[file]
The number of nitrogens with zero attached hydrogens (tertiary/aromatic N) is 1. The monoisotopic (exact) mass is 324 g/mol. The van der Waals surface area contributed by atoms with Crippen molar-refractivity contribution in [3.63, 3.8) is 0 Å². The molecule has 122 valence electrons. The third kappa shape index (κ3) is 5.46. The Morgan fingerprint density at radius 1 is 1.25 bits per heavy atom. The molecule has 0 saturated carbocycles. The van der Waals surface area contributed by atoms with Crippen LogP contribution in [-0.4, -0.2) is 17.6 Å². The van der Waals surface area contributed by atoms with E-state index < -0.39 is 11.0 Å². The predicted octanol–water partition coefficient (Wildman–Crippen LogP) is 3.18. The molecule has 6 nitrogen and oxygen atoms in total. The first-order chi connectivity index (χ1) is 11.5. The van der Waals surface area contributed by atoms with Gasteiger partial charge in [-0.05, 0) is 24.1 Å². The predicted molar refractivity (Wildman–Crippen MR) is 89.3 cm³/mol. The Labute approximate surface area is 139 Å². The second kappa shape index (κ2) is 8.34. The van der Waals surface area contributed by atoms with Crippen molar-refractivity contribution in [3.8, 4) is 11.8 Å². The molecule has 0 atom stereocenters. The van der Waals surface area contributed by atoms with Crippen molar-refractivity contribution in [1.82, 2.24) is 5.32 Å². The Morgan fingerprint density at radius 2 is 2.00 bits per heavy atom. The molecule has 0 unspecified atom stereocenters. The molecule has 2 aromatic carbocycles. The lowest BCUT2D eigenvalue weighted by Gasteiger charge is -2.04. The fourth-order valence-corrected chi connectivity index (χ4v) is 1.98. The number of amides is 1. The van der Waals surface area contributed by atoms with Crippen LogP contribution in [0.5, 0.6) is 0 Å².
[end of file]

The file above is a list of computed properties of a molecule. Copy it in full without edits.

The number of nitrogens with zero attached hydrogens (tertiary/aromatic N) is 1. The monoisotopic (exact) mass is 324 g/mol. The van der Waals surface area contributed by atoms with Crippen molar-refractivity contribution in [3.63, 3.8) is 0 Å². The molecule has 122 valence electrons. The third kappa shape index (κ3) is 5.46. The Morgan fingerprint density at radius 1 is 1.25 bits per heavy atom. The molecule has 0 saturated carbocycles. The van der Waals surface area contributed by atoms with Crippen LogP contribution in [-0.4, -0.2) is 17.6 Å². The van der Waals surface area contributed by atoms with E-state index < -0.39 is 11.0 Å². The predicted octanol–water partition coefficient (Wildman–Crippen LogP) is 3.18. The molecule has 6 nitrogen and oxygen atoms in total. The first-order chi connectivity index (χ1) is 11.5. The van der Waals surface area contributed by atoms with Gasteiger partial charge in [-0.05, 0) is 24.1 Å². The predicted molar refractivity (Wildman–Crippen MR) is 89.3 cm³/mol. The Labute approximate surface area is 139 Å². The second kappa shape index (κ2) is 8.34. The van der Waals surface area contributed by atoms with Crippen molar-refractivity contribution in [3.8, 4) is 11.8 Å². The molecule has 0 atom stereocenters. The van der Waals surface area contributed by atoms with Crippen molar-refractivity contribution in [1.82, 2.24) is 5.32 Å². The Morgan fingerprint density at radius 2 is 2.00 bits per heavy atom. The molecule has 0 unspecified atom stereocenters. The molecule has 2 aromatic carbocycles. The lowest BCUT2D eigenvalue weighted by Gasteiger charge is -2.04. The fourth-order valence-corrected chi connectivity index (χ4v) is 1.98. The number of amides is 1. The van der Waals surface area contributed by atoms with Crippen LogP contribution in [0.5, 0.6) is 0 Å².